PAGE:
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Free Content Similar seasonal peak in clustered and unique extra-pulmonary tuberculosis notifications: winter crowding hypothesis ruled out?

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BACKGROUND: The incidence of extra-pulmonary tuberculosis (EPTB) in the Netherlands shows a seasonal trend, with a peak in spring and a trough in autumn. Possible causes of this peak are winter crowding and a seasonal decrease in immune competence in spring. A third explanation may be a reporting bias.

OBJECTIVE: To investigate the role of winter crowding by a time-series analysis of notification data. DNA fingerprinting clustering status can differentiate between recent and remote infections. Seasonality in clustered cases would reflect enhanced transmission in winter and/or seasonally lowered immunity, while seasonality in unique cases would only reflect seasonally lowered immunity.

METHODS: We fitted (seasonal) auto-regressive moving average models to culture-positive TB notifications in the Netherlands (1993–2008) to assess seasonality. We then used seasonal trend Loess decompositions to derive the seasonal pattern, and compared the heights of the seasonal peaks.

RESULTS: Clustered and unique EPTB notifications showed a seasonal trend that was absent in clustered and unique PTB notifications. The seasonal peak in clustered EPTB cases was not significantly higher than in unique EPTB cases.

CONCLUSIONS: The similar timing and height of the seasonal peak of clustered and unique EPTB cases suggests that winter crowding is unlikely to cause the seasonal trend in notifications.
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Keywords: ARMA; disease localisation; seasonal peak; statistical model; vitamin D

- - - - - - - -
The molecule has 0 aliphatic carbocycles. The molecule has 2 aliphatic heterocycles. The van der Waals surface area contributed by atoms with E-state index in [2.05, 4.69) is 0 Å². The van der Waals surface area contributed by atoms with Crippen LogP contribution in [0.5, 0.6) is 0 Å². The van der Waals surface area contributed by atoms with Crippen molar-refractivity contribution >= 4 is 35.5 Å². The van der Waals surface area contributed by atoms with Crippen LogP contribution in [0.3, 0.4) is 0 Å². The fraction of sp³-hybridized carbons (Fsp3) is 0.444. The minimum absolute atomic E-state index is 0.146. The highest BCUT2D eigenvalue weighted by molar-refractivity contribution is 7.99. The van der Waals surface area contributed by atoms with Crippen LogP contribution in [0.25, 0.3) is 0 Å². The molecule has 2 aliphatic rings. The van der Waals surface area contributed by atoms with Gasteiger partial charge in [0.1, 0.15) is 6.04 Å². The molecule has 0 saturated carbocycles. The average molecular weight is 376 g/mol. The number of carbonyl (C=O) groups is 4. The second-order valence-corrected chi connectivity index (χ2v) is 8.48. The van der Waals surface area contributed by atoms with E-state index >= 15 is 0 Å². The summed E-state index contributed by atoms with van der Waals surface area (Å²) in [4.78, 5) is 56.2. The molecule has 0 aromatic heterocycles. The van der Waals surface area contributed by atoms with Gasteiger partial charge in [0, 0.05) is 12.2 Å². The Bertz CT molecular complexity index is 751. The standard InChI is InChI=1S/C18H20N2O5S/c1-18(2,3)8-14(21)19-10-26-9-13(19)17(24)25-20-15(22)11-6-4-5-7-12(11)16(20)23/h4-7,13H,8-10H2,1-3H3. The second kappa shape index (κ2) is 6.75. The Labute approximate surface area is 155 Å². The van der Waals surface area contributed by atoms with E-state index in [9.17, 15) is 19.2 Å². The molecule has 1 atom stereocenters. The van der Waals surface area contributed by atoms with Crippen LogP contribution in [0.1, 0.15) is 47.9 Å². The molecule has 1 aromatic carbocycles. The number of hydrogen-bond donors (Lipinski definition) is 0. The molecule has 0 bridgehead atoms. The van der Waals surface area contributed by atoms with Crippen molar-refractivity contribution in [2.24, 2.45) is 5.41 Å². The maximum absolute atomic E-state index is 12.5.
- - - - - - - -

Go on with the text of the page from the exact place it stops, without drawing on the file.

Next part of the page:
Document Type: Research Article

Affiliations: 1: National Institute for Public Health and the Environment, Epidemiology and Surveillance, Bilthoven, The Netherlands; ResultsinHealth, Leiderdorp, The Netherlands 2: National Institute for Public Health and the Environment, Department of Statistics and Mathematical Modelling, Bilthoven, The Netherlands 3: National Institute for Public Health and the Environment, Epidemiology and Surveillance, Bilthoven, The Netherlands

Publication date: November 1, 2013

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  • The International Journal of Tuberculosis and Lung Disease publishes articles on all aspects of lung health, including public health-related issues such as training programmes, cost-benefit analysis, legislation, epidemiology, intervention studies and health systems research. The IJTLD is dedicated to the continuing education of physicians and health personnel and the dissemination of information on tuberculosis and lung health world-wide.

    Certain IJTLD articles are selected for translation into French, Spanish, Chinese or Russian. They are available on the Union website

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